Prerelease promotional material really soured my interest in this game to the point that I waited over 6 months to pick up a used copy cheap off eBay. And the movie ended up being sloppy and wrong on numerous levels. And Edge of Time had caused me to lose faith in Beenox’s competency as a developer of Spider-Man games.
So there was a lot stacked up against this game, and I went into it gritting my teeth and ready to be furious. Maybe I set the bar a little bit too low, but I ended up enjoying Amazing Spider-Man. It cut a lot of corners and is easy and boring, but there’s enough good ideas in here that I’m actually excited to see if Beenox gets another chance to hopefully knock one out of the park.
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Spider-Man can swing without anything nearby for his webs to stick to, including over the tops of parks and the city skyline itself.
This instantly pulls me out of the game experience everytime it happens.
I'm really not sure if I should be cringing at the news that Disney is buying Lucasfilm. Apparently, they have already started planning for "Episode 7" to be released in 2015, and for a new Star Wars film to be released every 2 or 3 years after (probably indefinitely, until they stop making money).
George Lucas is being retained as a "creative consultant", but it is yet to be revealed just how involved he will be.
This could be very good news or very bad news for Star Wars fans. On the one hand, Disney seems to be intent to milk the franchise for all its worth and could very likely drive it into the ground with the inevitable straight-to-dvd released (see Bambi, Aladdin, and Beauty and the Beast). This could be good news for the more feeble-minded fans who happily eat up anything with the words "Star" and "Wars" and the Lucasfilm logo on the box.
But can we really say for sure that Disney will further tarnish the franchise any more than Lucasfilm has already done with the prequel movies? After all, Disney has a track record of making pretty good movies. Their handling of the Marvel film licenses has been respectful at the very least. Sure Captain America and Thor didn't blow critics away, and Iron Man 2 received mixed opinions. But considering that all those movies were really just feature-length teasers for the exceptionally-well-executed Avengers movie, they turned out pretty well. [More]
I have to say that I was impressed with how quick a 2 hour and 16 minute movie could feel. The Amazing Spider-Man is slightly shorter than The Avengers, but it is just about as well-paced. Despite being stuck with another telling of Spider-Man's origin, the movie manages to keep things moving along without getting boring. It does this by offering a very different version of the characters and events leading up to Peter's transformation into Spider-Man. But it lacks the same emotional impact that the first movie had and ends up feeling a bit more sloppy.
First and foremost, Andrew Garfield is not your father's Peter Parker. He's much more confident and outgoing, as well as being tall and handsome. I would even go so far as to say that he comes off as being cocky. As such, he doesn't quite live up to the socially-outcast-nerd identity that most fans assume. Garfield's Peter Parker does, however, express his techie, intellectual side much better than Tobey's previous interpretation of the character. Even before Peter is spider-bitten, we see him inventing unique tools and gadgets, manipulating photos for the school paper, and offering Uncle Ben suggestions for fixing a leaking washing machine.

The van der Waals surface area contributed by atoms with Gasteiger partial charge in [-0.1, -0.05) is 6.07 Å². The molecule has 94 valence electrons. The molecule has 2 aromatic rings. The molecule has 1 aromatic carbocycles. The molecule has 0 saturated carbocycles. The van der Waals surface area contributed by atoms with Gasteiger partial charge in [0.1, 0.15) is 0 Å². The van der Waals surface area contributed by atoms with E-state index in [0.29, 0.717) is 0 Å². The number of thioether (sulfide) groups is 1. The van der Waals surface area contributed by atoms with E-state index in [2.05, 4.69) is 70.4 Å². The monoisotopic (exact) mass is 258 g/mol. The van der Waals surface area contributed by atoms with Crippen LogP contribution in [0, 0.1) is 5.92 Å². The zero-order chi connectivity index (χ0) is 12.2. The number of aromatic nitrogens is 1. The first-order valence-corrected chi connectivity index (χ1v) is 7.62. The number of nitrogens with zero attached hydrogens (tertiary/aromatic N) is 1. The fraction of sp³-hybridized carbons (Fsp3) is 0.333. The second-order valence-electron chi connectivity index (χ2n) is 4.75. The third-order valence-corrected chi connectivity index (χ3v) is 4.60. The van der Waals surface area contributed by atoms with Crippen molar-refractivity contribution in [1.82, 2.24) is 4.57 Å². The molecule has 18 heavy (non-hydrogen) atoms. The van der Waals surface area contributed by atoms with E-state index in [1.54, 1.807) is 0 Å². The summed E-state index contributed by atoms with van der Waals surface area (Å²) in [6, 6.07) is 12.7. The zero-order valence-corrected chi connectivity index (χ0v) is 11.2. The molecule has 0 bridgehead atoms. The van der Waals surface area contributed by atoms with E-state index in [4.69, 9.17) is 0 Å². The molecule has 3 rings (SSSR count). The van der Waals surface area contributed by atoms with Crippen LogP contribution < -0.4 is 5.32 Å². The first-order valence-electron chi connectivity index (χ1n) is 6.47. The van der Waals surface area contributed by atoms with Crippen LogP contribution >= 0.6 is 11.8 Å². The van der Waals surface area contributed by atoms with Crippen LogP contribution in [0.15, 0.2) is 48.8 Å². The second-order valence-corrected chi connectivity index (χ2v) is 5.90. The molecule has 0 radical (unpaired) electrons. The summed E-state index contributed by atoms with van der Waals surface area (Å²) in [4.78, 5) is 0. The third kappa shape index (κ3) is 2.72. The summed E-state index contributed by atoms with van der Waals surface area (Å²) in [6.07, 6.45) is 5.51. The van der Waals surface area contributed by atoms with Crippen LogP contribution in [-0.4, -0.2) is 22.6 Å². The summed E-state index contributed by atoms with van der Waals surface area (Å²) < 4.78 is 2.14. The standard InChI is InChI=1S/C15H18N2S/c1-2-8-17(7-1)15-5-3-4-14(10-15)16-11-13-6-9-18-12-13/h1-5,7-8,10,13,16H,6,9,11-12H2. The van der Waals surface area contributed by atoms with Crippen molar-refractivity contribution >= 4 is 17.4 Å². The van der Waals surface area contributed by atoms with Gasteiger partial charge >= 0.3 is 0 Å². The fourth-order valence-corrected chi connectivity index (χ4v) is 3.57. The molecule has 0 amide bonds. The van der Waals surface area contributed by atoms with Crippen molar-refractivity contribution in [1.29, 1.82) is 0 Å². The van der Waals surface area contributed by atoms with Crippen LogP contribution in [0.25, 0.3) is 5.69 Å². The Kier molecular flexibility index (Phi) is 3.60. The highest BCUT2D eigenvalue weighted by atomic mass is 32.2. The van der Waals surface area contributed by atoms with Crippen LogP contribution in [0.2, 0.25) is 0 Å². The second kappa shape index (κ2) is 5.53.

A major point of the movie's early plot is the mysterious disappearance of Peter's parents. Richard Parker's work in genetics is something that apparently got him in trouble with some unreputable individuals, and he and his wife Mary had to leave Peter with Ben and May and run away. When Peter learns that his father used to work with Curtis Connors at Oscorp, he sneaks into Oscorp in order to find out what they were working on. It is here that he wanders into a room containing the experimental spiders that give him his powers. Despite his intelligence, and fondness for science and technology, he just starts playing around with stuff in the lab. You'd think a smart guy like him would know better, but whatever. [More]
I'm a pretty big Spider-Man fan. As such, I tend to get pretty excited when a new Spider-Man game is announced. I was pretty impressed with some of the things Beenox accomplished with Shattered Dimensions, but still didn't feel like the game hit its potential. Last year's Edge of Time game was a monumental disaster, and kind of has me turned off a bit with regard to Beenox's approach to Spider-Man games.
Having been underwhelmed by Beenox's last attempt at a Spidey game, I was a bit disappointed that they were going to be handling the movie tie-in.
I haven't been keeping very well-informed about the game. I haven't watched any trailers or previews. Pretty much the only info that I've gotten for it have been a few previews in GameInformer. But I did finally watch some E3 footage:
UPDATE: June 17, 2012: Uncut gameplay video from GameInformer validates my complaints
Came across this preview of The Amazing Spider-Man game that was released yesterday on GameInformer's website. The video contains several minutes of uncut gameplay, which includes footage of Spider-Man webswinging well above the tallest buildings in the vicinity, making it all but impossible for his webs to actually be connecting to anything. [More]
At ComicCon Wednesday, Sony and Marvel released the first trailer for the upcoming The Amazing Spider-Man movie. Surprisingly, it is actually a full trailer with some vague plot details and showing many of the films characters, and not just a simple show-nothing teaser.
The teaser - in its entirety - is shown below: